The opposite ends of the handle 17 are formed with radial flanges 67 and 69 which are spaced longitudinally apart a distance sufficient to afford a comfortable grasp on the body of the handle 17.
Referring to FIGS. 5 and 6, the interior of the handle section 31 is formed with a pair of longitudinally spaced apart bores 75 for making an interference fit with the anchor ends of the respective latch pins 25. The latch pins 25 are of a length sufficient to bottom out in the bore 75 and to project therefrom a distance sufficient to positively engage the selected bores 18, 19 and 21 in the blade 11 without projecting beyond the opposite side of the blade.
It will be appreciated that the latching arrangement need not be limited to a bore and pin arrangement exactly as disclosed but may be of any substantially equivalent design, such as, for example, latching pins that are biased to their latching arrangement with the bores in the blade such that they are automatically projected into the latching bores upon registration therewith. A retractor may be incorporated in the handle for actuation by the operator to selectively retract such pins from their telescopical engagement with the blade bores. Other equivalent arrangements are the provision of a frictional latch which frictionally grips the blade or a latching dog mounted from the handle which will selectively latch at various locations with the handle and which is then actuatable to disengage from latching engagement with such blade for shifting thereof longitudinally relative to the handle.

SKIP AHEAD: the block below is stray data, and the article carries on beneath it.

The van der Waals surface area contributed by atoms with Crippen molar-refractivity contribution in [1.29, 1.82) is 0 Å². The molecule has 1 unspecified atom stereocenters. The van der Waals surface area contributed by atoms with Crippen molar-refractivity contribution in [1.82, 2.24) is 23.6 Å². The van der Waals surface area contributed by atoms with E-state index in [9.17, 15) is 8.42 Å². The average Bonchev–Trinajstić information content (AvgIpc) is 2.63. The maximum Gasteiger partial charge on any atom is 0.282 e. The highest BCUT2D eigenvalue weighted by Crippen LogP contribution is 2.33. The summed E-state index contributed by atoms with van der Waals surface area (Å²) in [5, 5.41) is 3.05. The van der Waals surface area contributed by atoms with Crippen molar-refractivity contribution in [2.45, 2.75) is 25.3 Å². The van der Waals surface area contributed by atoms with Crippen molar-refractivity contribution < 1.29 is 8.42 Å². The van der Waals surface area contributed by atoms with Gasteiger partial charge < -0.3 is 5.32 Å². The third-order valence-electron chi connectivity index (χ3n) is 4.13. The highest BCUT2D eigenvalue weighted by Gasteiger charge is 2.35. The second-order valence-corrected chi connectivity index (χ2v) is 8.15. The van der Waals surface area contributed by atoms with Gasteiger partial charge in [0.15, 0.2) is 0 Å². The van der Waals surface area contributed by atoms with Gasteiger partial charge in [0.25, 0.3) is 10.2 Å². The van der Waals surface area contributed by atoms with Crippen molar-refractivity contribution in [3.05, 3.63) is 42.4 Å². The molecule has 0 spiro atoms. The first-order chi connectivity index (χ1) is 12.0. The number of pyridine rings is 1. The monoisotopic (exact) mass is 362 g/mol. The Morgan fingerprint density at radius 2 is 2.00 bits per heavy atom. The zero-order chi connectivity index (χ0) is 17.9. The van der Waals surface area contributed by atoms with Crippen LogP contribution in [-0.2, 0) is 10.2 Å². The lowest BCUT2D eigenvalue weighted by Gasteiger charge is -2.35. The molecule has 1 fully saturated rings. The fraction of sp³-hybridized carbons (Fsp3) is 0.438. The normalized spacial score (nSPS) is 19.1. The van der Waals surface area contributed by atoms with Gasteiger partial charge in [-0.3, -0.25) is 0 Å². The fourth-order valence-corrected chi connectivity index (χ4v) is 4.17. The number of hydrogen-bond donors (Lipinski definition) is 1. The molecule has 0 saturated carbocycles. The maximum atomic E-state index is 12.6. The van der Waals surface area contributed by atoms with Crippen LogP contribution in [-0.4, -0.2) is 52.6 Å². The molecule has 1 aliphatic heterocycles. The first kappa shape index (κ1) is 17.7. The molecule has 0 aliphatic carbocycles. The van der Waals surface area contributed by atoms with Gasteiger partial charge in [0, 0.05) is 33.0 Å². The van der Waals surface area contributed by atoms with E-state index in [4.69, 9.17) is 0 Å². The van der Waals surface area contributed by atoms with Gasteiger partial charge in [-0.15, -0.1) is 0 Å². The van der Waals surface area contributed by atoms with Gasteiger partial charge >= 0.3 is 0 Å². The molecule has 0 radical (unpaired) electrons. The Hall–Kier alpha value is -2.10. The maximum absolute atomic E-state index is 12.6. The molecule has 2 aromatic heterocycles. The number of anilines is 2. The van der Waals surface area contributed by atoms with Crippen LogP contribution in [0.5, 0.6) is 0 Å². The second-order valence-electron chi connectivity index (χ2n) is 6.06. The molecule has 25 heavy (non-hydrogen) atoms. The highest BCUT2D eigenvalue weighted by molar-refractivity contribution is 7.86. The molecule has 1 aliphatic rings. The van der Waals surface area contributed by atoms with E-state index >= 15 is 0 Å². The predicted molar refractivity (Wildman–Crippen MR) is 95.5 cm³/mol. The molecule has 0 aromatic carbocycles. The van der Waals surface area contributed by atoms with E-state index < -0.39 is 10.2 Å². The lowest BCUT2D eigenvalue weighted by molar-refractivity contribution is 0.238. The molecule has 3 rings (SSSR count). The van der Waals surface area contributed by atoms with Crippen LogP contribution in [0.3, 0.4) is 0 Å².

In operation, when the double ended knife of the present invention is to be used as a throwing knife, the handle 17 is positioned centrally on the blade as viewed in FIG. 1. The user may then grasp the handle 17 and throw the knife in an end over end fashion to propel it toward its target. It has been discovered that with only a relatively modest amount of skill and training, a rather inexperienced knife thrower may rapidly achieve a level of skill enabling him to exhibit a great degree of proficiency in striking the target with one or the other of the points 13 or 15 on nearly every throw.